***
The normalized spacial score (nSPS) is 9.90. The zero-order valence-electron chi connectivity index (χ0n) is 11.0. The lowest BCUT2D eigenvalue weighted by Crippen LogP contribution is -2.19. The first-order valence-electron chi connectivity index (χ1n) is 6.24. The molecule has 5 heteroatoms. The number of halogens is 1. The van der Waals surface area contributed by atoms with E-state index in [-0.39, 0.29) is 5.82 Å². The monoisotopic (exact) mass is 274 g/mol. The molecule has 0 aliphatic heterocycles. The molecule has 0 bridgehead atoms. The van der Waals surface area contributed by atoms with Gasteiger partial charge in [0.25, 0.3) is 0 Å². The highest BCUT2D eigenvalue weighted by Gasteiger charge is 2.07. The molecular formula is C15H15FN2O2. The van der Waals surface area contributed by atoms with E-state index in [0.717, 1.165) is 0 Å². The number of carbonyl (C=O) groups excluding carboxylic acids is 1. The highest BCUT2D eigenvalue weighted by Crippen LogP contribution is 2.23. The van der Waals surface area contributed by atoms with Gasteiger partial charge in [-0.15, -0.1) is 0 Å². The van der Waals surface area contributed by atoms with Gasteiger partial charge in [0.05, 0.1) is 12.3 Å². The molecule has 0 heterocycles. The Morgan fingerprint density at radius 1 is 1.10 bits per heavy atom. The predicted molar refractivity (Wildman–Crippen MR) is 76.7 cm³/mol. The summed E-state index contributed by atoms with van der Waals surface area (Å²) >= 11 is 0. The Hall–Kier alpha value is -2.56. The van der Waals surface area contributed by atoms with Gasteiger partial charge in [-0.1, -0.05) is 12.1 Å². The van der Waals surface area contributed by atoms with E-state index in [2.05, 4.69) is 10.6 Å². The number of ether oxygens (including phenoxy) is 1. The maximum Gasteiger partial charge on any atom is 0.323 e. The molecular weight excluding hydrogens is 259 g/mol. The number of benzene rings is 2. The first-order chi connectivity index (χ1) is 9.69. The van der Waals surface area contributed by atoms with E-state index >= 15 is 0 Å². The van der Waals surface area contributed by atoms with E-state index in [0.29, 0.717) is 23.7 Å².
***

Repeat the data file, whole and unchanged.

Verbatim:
The normalized spacial score (nSPS) is 9.90. The zero-order valence-electron chi connectivity index (χ0n) is 11.0. The lowest BCUT2D eigenvalue weighted by Crippen LogP contribution is -2.19. The first-order valence-electron chi connectivity index (χ1n) is 6.24. The molecule has 5 heteroatoms. The number of halogens is 1. The van der Waals surface area contributed by atoms with E-state index in [-0.39, 0.29) is 5.82 Å². The monoisotopic (exact) mass is 274 g/mol. The molecule has 0 aliphatic heterocycles. The molecule has 0 bridgehead atoms. The van der Waals surface area contributed by atoms with Gasteiger partial charge in [0.25, 0.3) is 0 Å². The highest BCUT2D eigenvalue weighted by Gasteiger charge is 2.07. The molecular formula is C15H15FN2O2. The van der Waals surface area contributed by atoms with E-state index in [0.717, 1.165) is 0 Å². The number of carbonyl (C=O) groups excluding carboxylic acids is 1. The highest BCUT2D eigenvalue weighted by Crippen LogP contribution is 2.23. The van der Waals surface area contributed by atoms with Gasteiger partial charge in [-0.15, -0.1) is 0 Å². The van der Waals surface area contributed by atoms with Gasteiger partial charge in [0.05, 0.1) is 12.3 Å². The molecule has 0 heterocycles. The Morgan fingerprint density at radius 1 is 1.10 bits per heavy atom. The predicted molar refractivity (Wildman–Crippen MR) is 76.7 cm³/mol. The summed E-state index contributed by atoms with van der Waals surface area (Å²) >= 11 is 0. The Hall–Kier alpha value is -2.56. The van der Waals surface area contributed by atoms with Gasteiger partial charge in [-0.1, -0.05) is 12.1 Å². The van der Waals surface area contributed by atoms with E-state index in [2.05, 4.69) is 10.6 Å². The number of ether oxygens (including phenoxy) is 1. The maximum Gasteiger partial charge on any atom is 0.323 e. The molecular weight excluding hydrogens is 259 g/mol. The number of benzene rings is 2. The first-order chi connectivity index (χ1) is 9.69. The van der Waals surface area contributed by atoms with E-state index >= 15 is 0 Å². The van der Waals surface area contributed by atoms with E-state index in [0.29, 0.717) is 23.7 Å².